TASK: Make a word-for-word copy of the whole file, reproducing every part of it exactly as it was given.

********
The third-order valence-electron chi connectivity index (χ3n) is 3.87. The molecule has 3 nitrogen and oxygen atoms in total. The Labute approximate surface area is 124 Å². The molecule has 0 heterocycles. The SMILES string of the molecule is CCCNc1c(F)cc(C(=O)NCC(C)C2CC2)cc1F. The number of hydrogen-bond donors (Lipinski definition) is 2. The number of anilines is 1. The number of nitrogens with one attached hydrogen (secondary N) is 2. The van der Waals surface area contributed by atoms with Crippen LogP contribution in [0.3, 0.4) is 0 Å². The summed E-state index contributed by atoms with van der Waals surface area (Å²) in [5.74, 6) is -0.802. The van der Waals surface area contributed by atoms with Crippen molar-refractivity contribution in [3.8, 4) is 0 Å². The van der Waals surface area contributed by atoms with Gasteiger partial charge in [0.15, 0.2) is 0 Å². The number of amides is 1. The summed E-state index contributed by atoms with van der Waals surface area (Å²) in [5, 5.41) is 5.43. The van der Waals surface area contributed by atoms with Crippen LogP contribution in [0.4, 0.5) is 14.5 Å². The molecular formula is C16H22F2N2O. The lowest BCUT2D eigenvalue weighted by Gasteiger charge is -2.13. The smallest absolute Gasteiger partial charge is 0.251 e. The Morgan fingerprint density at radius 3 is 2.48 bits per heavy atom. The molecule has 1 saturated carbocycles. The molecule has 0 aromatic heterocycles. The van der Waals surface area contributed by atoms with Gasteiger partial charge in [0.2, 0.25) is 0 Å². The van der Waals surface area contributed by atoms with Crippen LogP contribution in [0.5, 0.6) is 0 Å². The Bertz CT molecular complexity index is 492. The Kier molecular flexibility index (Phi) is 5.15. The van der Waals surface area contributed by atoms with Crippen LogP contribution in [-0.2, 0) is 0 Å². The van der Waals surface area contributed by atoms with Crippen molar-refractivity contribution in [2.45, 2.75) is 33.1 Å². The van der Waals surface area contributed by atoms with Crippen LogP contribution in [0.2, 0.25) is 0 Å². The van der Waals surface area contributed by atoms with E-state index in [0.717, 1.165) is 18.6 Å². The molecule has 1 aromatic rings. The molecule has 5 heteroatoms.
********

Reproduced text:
The third-order valence-electron chi connectivity index (χ3n) is 3.87. The molecule has 3 nitrogen and oxygen atoms in total. The Labute approximate surface area is 124 Å². The molecule has 0 heterocycles. The SMILES string of the molecule is CCCNc1c(F)cc(C(=O)NCC(C)C2CC2)cc1F. The number of hydrogen-bond donors (Lipinski definition) is 2. The number of anilines is 1. The number of nitrogens with one attached hydrogen (secondary N) is 2. The van der Waals surface area contributed by atoms with Crippen LogP contribution in [0.3, 0.4) is 0 Å². The summed E-state index contributed by atoms with van der Waals surface area (Å²) in [5.74, 6) is -0.802. The van der Waals surface area contributed by atoms with Crippen molar-refractivity contribution in [3.8, 4) is 0 Å². The van der Waals surface area contributed by atoms with Gasteiger partial charge in [0.15, 0.2) is 0 Å². The number of amides is 1. The summed E-state index contributed by atoms with van der Waals surface area (Å²) in [5, 5.41) is 5.43. The van der Waals surface area contributed by atoms with Crippen LogP contribution in [0.4, 0.5) is 14.5 Å². The molecular formula is C16H22F2N2O. The lowest BCUT2D eigenvalue weighted by Gasteiger charge is -2.13. The smallest absolute Gasteiger partial charge is 0.251 e. The Morgan fingerprint density at radius 3 is 2.48 bits per heavy atom. The molecule has 1 saturated carbocycles. The molecule has 0 aromatic heterocycles. The van der Waals surface area contributed by atoms with Gasteiger partial charge in [0.2, 0.25) is 0 Å². The van der Waals surface area contributed by atoms with Crippen LogP contribution in [0.5, 0.6) is 0 Å². The Bertz CT molecular complexity index is 492. The Kier molecular flexibility index (Phi) is 5.15. The van der Waals surface area contributed by atoms with Crippen LogP contribution in [-0.2, 0) is 0 Å². The van der Waals surface area contributed by atoms with Crippen molar-refractivity contribution in [2.45, 2.75) is 33.1 Å². The van der Waals surface area contributed by atoms with Crippen LogP contribution in [0.2, 0.25) is 0 Å². The van der Waals surface area contributed by atoms with E-state index in [0.717, 1.165) is 18.6 Å². The molecule has 1 aromatic rings. The molecule has 5 heteroatoms.